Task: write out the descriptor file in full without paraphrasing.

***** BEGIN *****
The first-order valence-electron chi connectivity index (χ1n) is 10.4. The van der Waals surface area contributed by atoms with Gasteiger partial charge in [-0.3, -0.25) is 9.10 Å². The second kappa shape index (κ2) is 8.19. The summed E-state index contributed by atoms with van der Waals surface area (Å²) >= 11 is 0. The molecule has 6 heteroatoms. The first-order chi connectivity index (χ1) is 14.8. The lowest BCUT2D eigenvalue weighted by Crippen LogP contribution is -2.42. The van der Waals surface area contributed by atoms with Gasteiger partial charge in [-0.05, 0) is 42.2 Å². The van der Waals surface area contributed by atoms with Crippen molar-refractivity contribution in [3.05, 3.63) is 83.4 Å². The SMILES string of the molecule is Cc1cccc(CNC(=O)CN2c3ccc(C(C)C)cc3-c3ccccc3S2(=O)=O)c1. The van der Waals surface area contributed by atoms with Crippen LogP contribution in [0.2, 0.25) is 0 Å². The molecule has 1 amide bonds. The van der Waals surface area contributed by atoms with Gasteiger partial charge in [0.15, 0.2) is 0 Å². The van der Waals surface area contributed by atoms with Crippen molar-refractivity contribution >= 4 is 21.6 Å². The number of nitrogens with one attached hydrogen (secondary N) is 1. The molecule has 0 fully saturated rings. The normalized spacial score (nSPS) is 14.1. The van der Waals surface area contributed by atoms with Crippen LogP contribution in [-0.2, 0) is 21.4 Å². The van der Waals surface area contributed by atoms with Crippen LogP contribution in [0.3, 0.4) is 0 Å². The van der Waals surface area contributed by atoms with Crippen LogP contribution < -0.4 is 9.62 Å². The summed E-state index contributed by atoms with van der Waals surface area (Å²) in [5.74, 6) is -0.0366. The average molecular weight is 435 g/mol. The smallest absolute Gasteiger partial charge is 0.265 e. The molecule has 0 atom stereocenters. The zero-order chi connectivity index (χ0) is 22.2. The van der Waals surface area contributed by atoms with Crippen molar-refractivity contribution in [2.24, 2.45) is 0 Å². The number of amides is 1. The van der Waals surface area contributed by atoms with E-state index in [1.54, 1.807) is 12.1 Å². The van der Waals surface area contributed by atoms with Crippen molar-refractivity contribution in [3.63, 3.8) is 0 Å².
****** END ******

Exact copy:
The first-order valence-electron chi connectivity index (χ1n) is 10.4. The van der Waals surface area contributed by atoms with Gasteiger partial charge in [-0.3, -0.25) is 9.10 Å². The second kappa shape index (κ2) is 8.19. The summed E-state index contributed by atoms with van der Waals surface area (Å²) >= 11 is 0. The molecule has 6 heteroatoms. The first-order chi connectivity index (χ1) is 14.8. The lowest BCUT2D eigenvalue weighted by Crippen LogP contribution is -2.42. The van der Waals surface area contributed by atoms with Gasteiger partial charge in [-0.05, 0) is 42.2 Å². The van der Waals surface area contributed by atoms with Crippen molar-refractivity contribution in [3.05, 3.63) is 83.4 Å². The SMILES string of the molecule is Cc1cccc(CNC(=O)CN2c3ccc(C(C)C)cc3-c3ccccc3S2(=O)=O)c1. The van der Waals surface area contributed by atoms with Crippen LogP contribution in [0.2, 0.25) is 0 Å². The molecule has 1 amide bonds. The van der Waals surface area contributed by atoms with Gasteiger partial charge in [0.15, 0.2) is 0 Å². The van der Waals surface area contributed by atoms with Crippen molar-refractivity contribution >= 4 is 21.6 Å². The number of nitrogens with one attached hydrogen (secondary N) is 1. The molecule has 0 fully saturated rings. The normalized spacial score (nSPS) is 14.1. The van der Waals surface area contributed by atoms with Crippen LogP contribution in [-0.2, 0) is 21.4 Å². The van der Waals surface area contributed by atoms with Crippen LogP contribution in [0.3, 0.4) is 0 Å². The van der Waals surface area contributed by atoms with Crippen LogP contribution < -0.4 is 9.62 Å². The summed E-state index contributed by atoms with van der Waals surface area (Å²) in [5.74, 6) is -0.0366. The average molecular weight is 435 g/mol. The smallest absolute Gasteiger partial charge is 0.265 e. The molecule has 0 atom stereocenters. The zero-order chi connectivity index (χ0) is 22.2. The van der Waals surface area contributed by atoms with Crippen molar-refractivity contribution in [2.24, 2.45) is 0 Å². The number of amides is 1. The van der Waals surface area contributed by atoms with E-state index in [1.54, 1.807) is 12.1 Å². The van der Waals surface area contributed by atoms with Crippen molar-refractivity contribution in [3.63, 3.8) is 0 Å².